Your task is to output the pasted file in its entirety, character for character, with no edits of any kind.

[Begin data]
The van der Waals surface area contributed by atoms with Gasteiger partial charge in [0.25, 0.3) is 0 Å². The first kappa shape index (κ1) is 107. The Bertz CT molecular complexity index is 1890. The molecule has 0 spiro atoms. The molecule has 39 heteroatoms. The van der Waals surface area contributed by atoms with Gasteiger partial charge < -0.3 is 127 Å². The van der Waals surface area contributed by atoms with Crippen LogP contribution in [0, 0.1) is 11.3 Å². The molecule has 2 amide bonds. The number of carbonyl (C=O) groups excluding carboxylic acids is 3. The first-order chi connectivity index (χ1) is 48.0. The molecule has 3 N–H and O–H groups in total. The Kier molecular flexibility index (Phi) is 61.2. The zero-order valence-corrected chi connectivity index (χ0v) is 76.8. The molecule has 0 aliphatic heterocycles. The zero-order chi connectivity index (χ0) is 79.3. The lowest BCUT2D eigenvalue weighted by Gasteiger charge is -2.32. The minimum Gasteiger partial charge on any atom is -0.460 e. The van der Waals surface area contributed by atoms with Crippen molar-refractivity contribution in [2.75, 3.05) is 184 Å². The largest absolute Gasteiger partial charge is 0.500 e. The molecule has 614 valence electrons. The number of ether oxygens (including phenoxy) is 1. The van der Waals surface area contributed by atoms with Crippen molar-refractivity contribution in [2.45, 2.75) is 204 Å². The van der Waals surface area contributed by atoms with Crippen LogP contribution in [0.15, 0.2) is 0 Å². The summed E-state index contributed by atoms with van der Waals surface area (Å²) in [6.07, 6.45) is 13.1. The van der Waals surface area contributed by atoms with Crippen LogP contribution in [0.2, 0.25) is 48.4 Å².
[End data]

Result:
The van der Waals surface area contributed by atoms with Gasteiger partial charge in [0.25, 0.3) is 0 Å². The first kappa shape index (κ1) is 107. The Bertz CT molecular complexity index is 1890. The molecule has 0 spiro atoms. The molecule has 39 heteroatoms. The van der Waals surface area contributed by atoms with Gasteiger partial charge < -0.3 is 127 Å². The van der Waals surface area contributed by atoms with Crippen LogP contribution in [0, 0.1) is 11.3 Å². The molecule has 2 amide bonds. The number of carbonyl (C=O) groups excluding carboxylic acids is 3. The first-order chi connectivity index (χ1) is 48.0. The molecule has 3 N–H and O–H groups in total. The Kier molecular flexibility index (Phi) is 61.2. The zero-order valence-corrected chi connectivity index (χ0v) is 76.8. The molecule has 0 aliphatic heterocycles. The zero-order chi connectivity index (χ0) is 79.3. The lowest BCUT2D eigenvalue weighted by Gasteiger charge is -2.32. The minimum Gasteiger partial charge on any atom is -0.460 e. The van der Waals surface area contributed by atoms with Crippen molar-refractivity contribution in [2.75, 3.05) is 184 Å². The largest absolute Gasteiger partial charge is 0.500 e. The molecule has 614 valence electrons. The number of ether oxygens (including phenoxy) is 1. The van der Waals surface area contributed by atoms with Crippen molar-refractivity contribution in [2.45, 2.75) is 204 Å². The van der Waals surface area contributed by atoms with Crippen LogP contribution in [0.15, 0.2) is 0 Å². The summed E-state index contributed by atoms with van der Waals surface area (Å²) in [6.07, 6.45) is 13.1. The van der Waals surface area contributed by atoms with Crippen LogP contribution in [0.2, 0.25) is 48.4 Å².